Whether it’s a new dining table or replacement light bulb, IKEA has become THE place to go to give your home a makeover. IKEA is as famous for its unique shopping experience as it is for its low-cost, modern and minimalist furniture. A trip to an IKEA store is like embarking on an exciting adventure: first, you wander around visually appealing designs (sometimes for hours), then stop for a much-needed break at the restaurant where you can sample the culinary delight of Swedish meatballs, before finally returning home with your new purchases to assemble, if you can keep your nerve. In addition to revolutionising the way we shop, IKEA is committed to ‘creating a better everyday life for the many people’1 – here’s how the multinational is making a difference.
Name: Ikea Ltd
Description: Furniture retailer
HQ Location: Leiden, Netherlands
In 2012, IKEA launched the ‘People & Planet Positive’ strategy outlining the company’s sustainable objectives and roadmap. This report focuses on 3 key areas: healthy and sustainable living; energy and resources; and people and communities.
Healthy and sustainable living
IKEA wants to make people’s everyday life healthy and sustainable and to do so, the retailer is committed to offering eco-friendly and affordable furniture, so customers can improve their home without impacting the environment negatively. The IKEA range counts around 500 products enabling people to save energy and water, reduce waste, access cleaner air, and benefit from renewable energy. Since September 2015, IKEA has only sold LED lightbulbs as they use up less energy and last longer than traditional incandescent bulbs. The Swedish company is also selling sorting bins to help people recycle, and kitchen taps which come with a pressure-compensating aerator reducing water use by up to 40%.
But IKEA’s commitment doesn’t just stop there. The furniture giant monitors how its products are made, from sourcing sustainable materials to ensuring good work conditions and fair wages for people producing the raw materials. For instance, IKEA exclusively uses cotton from sustainable sources and is a member of the Better Cotton Initiative, which campaigns industry to find more sustainable ways to farm and produce cotton globally.
IKEA is also committed to recycling their products, encouraging people to do their bit by inviting them to bring back products they no longer use or want.
IKEA isn’t just about home furnishings. They also take great care in offering food that is tasty and healthy. Recently, the retailer started using air fryers to reduce the amount of fat used in cooking French fries. It also plans to include plant-based meat meals in its menus.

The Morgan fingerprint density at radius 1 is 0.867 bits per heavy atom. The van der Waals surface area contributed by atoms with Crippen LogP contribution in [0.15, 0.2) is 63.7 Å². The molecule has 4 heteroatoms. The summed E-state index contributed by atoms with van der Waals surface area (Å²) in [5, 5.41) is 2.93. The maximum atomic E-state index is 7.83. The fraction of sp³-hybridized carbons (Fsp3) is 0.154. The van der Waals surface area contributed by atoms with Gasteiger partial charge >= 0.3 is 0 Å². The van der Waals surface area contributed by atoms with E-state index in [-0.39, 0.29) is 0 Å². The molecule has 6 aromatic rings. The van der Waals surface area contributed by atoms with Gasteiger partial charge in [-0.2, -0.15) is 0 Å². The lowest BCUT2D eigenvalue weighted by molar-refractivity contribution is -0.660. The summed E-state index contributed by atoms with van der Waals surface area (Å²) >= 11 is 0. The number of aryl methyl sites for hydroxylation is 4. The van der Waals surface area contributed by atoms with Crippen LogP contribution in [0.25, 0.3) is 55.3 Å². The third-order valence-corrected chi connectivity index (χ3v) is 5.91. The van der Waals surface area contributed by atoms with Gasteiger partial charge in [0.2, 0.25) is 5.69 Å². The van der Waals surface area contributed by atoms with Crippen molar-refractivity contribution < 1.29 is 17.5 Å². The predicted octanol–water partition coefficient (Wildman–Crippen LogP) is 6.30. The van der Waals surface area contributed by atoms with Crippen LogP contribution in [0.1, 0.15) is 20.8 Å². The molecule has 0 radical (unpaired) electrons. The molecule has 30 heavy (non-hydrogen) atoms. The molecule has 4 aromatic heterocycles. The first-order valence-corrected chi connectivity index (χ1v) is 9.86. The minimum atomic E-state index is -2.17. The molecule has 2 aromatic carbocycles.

Energy and resources
In addition to enabling people to live healthily and ethically, IKEA is determined to cut greenhouse gas emissions by investing in renewable energy and promoting energy saving solutions. The retailer uses electricity generated by wind farms and solar panels, which helped the multinational reduce its carbon emissions by 961,747 tonnes. Stores are equipped with smart ventilation systems, LED lights, and renewable heating and cooling systems, such as air source heat pumps and biogas boilers. For deliveries, IKEA uses electric vehicles or bikes where possible.
Another thing IKEA aims to reduce is waste. When products get damaged, the multinational doesn’t throw them away, instead, a ‘Recovery Team’ repair and repack the damaged furniture and accessories to get them back on the shelf, if they can. Similarly, great care is taken when it comes to food. IKEA launched the Food Precious initiative which weighs and records food waste, as well as lists the reasons why food was thrown away. This data is then used to implement change in the kitchens and adapt menus.
People and communities
IKEA doesn’t only tackle environmental issues, it also strives to improve the lives of people and communities. The Scandinavian company is working with the Fair Wage Network to offer secure and fair wages to its workers and co-workers. IKEA also ensures that working conditions in its stores, building sites, and offices are good. For instance, employees are allowed to work remotely, offered shared and equal parental leave, and provided with childcare.
Championing diversity and equality, IKEA is a member of the Workplace Pride Foundation, an organisation advocating greater acceptance of LGBT+ people in the workplace and in society. The furniture retailer has recently launched the IKEA Group Standard on Equality and the IKEA Group LGBT+ Plan where a code of conduct to tackle discrimination has been established. Some stores also run refugee inclusion programmes giving asylum seekers access to work and a chance to start a new life.
Finally, IKEA has a code of conduct for its suppliers to help prevent human rights violations, such as forced, bonded, or child labour in the supply chain. Not only does the retailer carry out frequent audits to ensure its suppliers are respecting the rules, IKEA also takes corrective actions when there’s a risk identified.
Learn more about IKEA’s ethics: https://www.ikea.com/gb/en/doc/ikea-download-the-2017-ingka-holding-b.v.-sustainability-summary-report-pdf__1364526394201.pdf
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